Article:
March 30, 2023
Cheers to distinctive slogans! A recent UKIPO appeal decision offers new guidance on what slogans are distinctive enough to trade mark
Cheers to distinctive slogans! A recent UKIPO appeal decision offers new guidance on what slogans are distinctive enough to trade mark

In 2021, the Applicant created a new concept of drinks produced locally and carbon neutrally and opted for the brand DRINK SOCIALLY RESPONSIBLY.

He decided to protect his brand by filing a trade mark application in Classes 32 (non-alcoholic beverages) and 33 (alcoholic drinks, except beers).


First instance decision

His application received an absolute ground objection based on the lack of distinctiveness of the sign (section 3(1)(b) of the Trade Marks Act 1994). The Examiner considered that the mark could not function as a designation of origin and therefore was not acceptable.

At the hearing, the Applicant argued that his mark was distinctive for three reasons:

  1. the two obvious concepts allude to a new one. We are all aware of the DRINK RESPONSIBLY injunction recommending avoiding the overconsumption of alcohol. The second concept is DRINK SOCIALLY; also, self-explanatory. The Applicant claimed that the conjunction of these two concepts alludes to the third concept of social responsibility in relation to drinking.
  2. the mark sparks a cognitive process in the mind of the consumer who will wonder what social responsibility means in this context.
  3. it is grammatically odd to have two adverbs side-by-side and this adds to the distinctiveness of his mark.

At first instance, the Hearing Officer dismissed every argument raised by the Applicant. The Hearing Officer assessed the distinctiveness of the mark by reference to the immediacy or first impression the mark had on the average consumer. He stated that the mark was not in any way imaginative, surprising or unexpected. He added that in relation to beverages, it merely encourages the consumer to drink socially responsibly.


Appeal decision

This decision was appealed to the Appointed Person. In his decision, Hobbs KC neatly summarised the applicable test and case law, citing two key cases (Audi [1] and Oatly [2]).

In Audi, the CJEU decided that “the need for a measure of interpretation on the part of the public does not negate the possibility of a finding of distinctiveness”. They added that the criteria to assess the distinctiveness of a slogan is the same as for a word mark. In summary, the slogan may be perceived as a promotional message but it also must be an indication of origin to be a trade mark.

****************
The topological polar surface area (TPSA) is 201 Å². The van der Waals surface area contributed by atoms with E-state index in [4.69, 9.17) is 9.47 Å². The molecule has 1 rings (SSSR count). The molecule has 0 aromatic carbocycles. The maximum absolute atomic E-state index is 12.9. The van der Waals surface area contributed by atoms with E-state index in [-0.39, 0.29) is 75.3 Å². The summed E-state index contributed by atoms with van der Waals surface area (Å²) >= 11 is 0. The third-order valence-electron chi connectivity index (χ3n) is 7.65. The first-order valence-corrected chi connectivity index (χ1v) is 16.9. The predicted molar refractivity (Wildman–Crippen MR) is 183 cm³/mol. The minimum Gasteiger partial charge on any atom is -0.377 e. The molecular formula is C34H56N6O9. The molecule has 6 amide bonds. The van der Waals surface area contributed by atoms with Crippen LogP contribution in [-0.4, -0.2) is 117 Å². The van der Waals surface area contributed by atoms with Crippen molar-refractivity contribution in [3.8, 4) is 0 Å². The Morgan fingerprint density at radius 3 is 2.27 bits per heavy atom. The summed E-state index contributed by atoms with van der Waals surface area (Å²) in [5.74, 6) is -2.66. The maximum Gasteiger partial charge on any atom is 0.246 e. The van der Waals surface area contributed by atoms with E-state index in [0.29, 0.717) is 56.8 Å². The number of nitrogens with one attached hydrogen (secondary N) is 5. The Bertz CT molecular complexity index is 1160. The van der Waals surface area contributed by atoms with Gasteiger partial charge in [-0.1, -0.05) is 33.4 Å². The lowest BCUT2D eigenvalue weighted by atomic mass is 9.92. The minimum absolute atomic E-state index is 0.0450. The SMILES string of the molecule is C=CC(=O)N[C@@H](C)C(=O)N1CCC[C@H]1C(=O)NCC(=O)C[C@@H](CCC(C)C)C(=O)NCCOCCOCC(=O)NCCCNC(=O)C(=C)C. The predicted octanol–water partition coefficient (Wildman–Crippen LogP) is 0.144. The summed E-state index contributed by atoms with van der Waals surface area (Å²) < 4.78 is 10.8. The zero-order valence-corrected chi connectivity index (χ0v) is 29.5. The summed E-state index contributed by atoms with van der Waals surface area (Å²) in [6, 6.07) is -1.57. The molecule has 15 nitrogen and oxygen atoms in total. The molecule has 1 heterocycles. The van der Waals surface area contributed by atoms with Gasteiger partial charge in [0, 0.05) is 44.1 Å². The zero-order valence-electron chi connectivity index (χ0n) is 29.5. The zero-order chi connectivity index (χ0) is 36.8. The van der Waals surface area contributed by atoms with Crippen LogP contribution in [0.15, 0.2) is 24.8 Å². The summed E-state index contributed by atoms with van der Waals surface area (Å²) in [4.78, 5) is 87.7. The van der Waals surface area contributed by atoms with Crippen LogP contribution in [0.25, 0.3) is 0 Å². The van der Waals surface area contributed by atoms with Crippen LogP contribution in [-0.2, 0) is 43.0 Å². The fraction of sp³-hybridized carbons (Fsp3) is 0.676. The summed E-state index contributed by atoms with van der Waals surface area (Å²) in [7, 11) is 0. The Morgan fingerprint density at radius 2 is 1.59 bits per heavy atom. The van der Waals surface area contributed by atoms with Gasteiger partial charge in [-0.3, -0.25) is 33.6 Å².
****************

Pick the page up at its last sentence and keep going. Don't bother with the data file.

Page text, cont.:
In Oatly, the General Court stated that “A mark must be recognised as having a distinctive character if, apart from its promotional function, it may be perceived immediately by the relevant public as an indication of the commercial origin of the goods and services concern”.  

Even though AUDI says it’s acceptable if the cognitive process requires a little more interpretation, the more consistent message we’re getting from DRINK SOCIALLY RESPONSIBLY, like OATLY and REAL PEOPLE REAL SOLUTIONS, is that the immediate first impression can be deciding.

Here, the Appointed Person decided that the sign DRINK SOCIALLY RESPONSIBLY “would call on people in plain and straightforward terms”. The grammatical oddity of the slogan and it having more than one meaning was insufficient in this case. The message conveyed by the sign was considered so general and the terms so direct that the sign lacked capacity to individualise the goods to one commercial origin. Social responsibility is an important element of society’s questioning nowadays. However, the plain English used, and the lack of cognitive process created by this sign meant it fell short on the hurdle for distinctiveness.


How to make your slogan distinctive

The Appointed Person listed various factors that may establish distinctiveness for a slogan:

  • numbers of meanings,
  • play on words,
  • element of intrigue/surprise,
  • originality,
  • unusual syntax.

However, these are only factors which assist in establishing distinctiveness.  Ultimately, it must be perceived as an indication of commercial origin.

This case is now the new gold standard, used as guidance by every UKIPO Examiner when assessing the distinctiveness of a slogan.

Onwards and upwards - despite the initial disappointment there might be some other ways to protect a slogan that isn’t immediately distinctive. If the Applicant decides to use it, after several years of use, a mark can acquire distinctiveness. This will obviously have to be proven with evidence to obtain registration. But there is still a possibility in the future to see this mark on the register.

[1] C-398/08P Audi AG v OHIM (VORSPRUNG DURCH TECHNIK) EU:C:2010:29.

[2] T-253/20 Oatly AV v EUIPO (IT’S LIKE MILK BUT MADE FOR HUMANS) EU:T:2021:21

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